Giovanni Martinotti, Stefania Chiappini, Alessio Mosca, Andrea Miuli, Maria Chiara Santovito, Mauro Pettorruso*, Valentin Skryabin, Stefano L. Sensi and Massimo Di Giannantonio Pages 2241 - 2259 ( 19 )
Background: Concurrent disorder or dual diagnosis refers to a combination of substance use disorders and mental disorders that occur in the same patient simultaneously. These conditions pose significant clinical and healthcare impacts and are often underdiagnosed, undertreated, and complex to manage.
Objective: We assessed the quality of current pharmacological recommendations for the management of dual diagnosis, particularly by evaluating the use of second-generation antipsychotics (SGA).
Methods: A literature search was performed using the PubMed and Scopus databases for publications up to September 21, 2021, without any time restrictions. The following search strings were used: (aripiprazole OR brexpiprazole OR cariprazine OR paliperidone OR risperidone OR quetiapine OR clozapine OR olanzapine) AND (psychosis OR schizophrenia OR schizoaffective) AND (“substance use disorder” OR cocaine OR alcohol OR cannabis OR heroin OR “double diagnosis” OR “dual diagnosis”)) NOT (animal OR rat OR mouse) NOT (review or meta-analysis).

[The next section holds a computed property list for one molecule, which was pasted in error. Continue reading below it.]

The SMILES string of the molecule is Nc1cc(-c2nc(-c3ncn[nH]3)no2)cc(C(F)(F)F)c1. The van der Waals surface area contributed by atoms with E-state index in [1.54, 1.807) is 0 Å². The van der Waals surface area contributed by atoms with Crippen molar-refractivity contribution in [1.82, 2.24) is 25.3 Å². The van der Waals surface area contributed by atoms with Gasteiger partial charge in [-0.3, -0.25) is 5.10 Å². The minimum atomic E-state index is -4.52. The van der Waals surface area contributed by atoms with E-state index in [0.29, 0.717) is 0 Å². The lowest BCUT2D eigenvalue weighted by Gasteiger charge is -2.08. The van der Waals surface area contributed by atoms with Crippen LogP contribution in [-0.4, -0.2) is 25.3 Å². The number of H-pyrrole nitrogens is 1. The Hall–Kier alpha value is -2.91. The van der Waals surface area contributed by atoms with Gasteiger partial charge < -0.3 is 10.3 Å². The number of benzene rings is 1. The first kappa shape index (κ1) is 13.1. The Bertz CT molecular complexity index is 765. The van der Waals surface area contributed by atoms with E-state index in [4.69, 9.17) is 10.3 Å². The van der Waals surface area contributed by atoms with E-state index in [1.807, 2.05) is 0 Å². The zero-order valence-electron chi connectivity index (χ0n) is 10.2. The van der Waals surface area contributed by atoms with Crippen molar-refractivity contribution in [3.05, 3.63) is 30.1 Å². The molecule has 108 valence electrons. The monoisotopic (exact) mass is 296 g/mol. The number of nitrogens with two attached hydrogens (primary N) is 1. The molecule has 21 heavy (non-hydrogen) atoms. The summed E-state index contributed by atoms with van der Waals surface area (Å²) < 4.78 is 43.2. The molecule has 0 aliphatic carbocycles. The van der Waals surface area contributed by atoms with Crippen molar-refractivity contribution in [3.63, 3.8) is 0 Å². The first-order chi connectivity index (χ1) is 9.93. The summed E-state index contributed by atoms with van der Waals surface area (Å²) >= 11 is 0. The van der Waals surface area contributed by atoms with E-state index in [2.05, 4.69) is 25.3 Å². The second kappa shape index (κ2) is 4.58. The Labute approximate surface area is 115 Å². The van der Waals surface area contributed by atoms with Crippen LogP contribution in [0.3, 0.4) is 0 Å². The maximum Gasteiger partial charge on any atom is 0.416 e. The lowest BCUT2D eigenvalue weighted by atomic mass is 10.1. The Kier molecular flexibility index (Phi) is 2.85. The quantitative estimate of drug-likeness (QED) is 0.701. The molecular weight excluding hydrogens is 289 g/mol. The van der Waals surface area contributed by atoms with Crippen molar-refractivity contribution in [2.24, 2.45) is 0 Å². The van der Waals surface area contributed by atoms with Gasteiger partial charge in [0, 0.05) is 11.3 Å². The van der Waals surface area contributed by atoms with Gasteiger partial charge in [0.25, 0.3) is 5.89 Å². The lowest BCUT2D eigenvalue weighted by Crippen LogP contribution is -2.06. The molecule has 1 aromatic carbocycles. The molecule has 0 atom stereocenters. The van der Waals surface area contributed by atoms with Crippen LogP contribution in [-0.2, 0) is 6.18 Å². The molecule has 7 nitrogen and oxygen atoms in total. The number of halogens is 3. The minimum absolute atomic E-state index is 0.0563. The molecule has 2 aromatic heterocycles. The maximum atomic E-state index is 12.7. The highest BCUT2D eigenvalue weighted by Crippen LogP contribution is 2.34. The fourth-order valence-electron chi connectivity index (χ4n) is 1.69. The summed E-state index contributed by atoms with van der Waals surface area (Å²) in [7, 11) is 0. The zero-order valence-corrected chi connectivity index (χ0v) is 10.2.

Results: The search produced a final set of 41 articles. Most patients were males and were affected by schizophrenia, with cannabis the most abused substance, followed by alcohol. Aripiprazole was the most used drug, either orally or by long-acting formulations, followed by risperidone with oral and long-acting formulations, clozapine, olanzapine, and quetiapine.
Conclusion: The findings highlight the use of SGA for the treatment of psychotic symptoms in comorbidity with substance use. Future studies on people with dual diagnosis and focused on long-term evaluations are warranted and need to investigate the efficacy of newly introduced molecules, such as partial D2 agonists and longacting injectable antipsychotics.
Antipsychotic drugs, dual diagnosis, dual disorders, substance use disorder, first-generation antipsychotic, second-generation antipsychotic.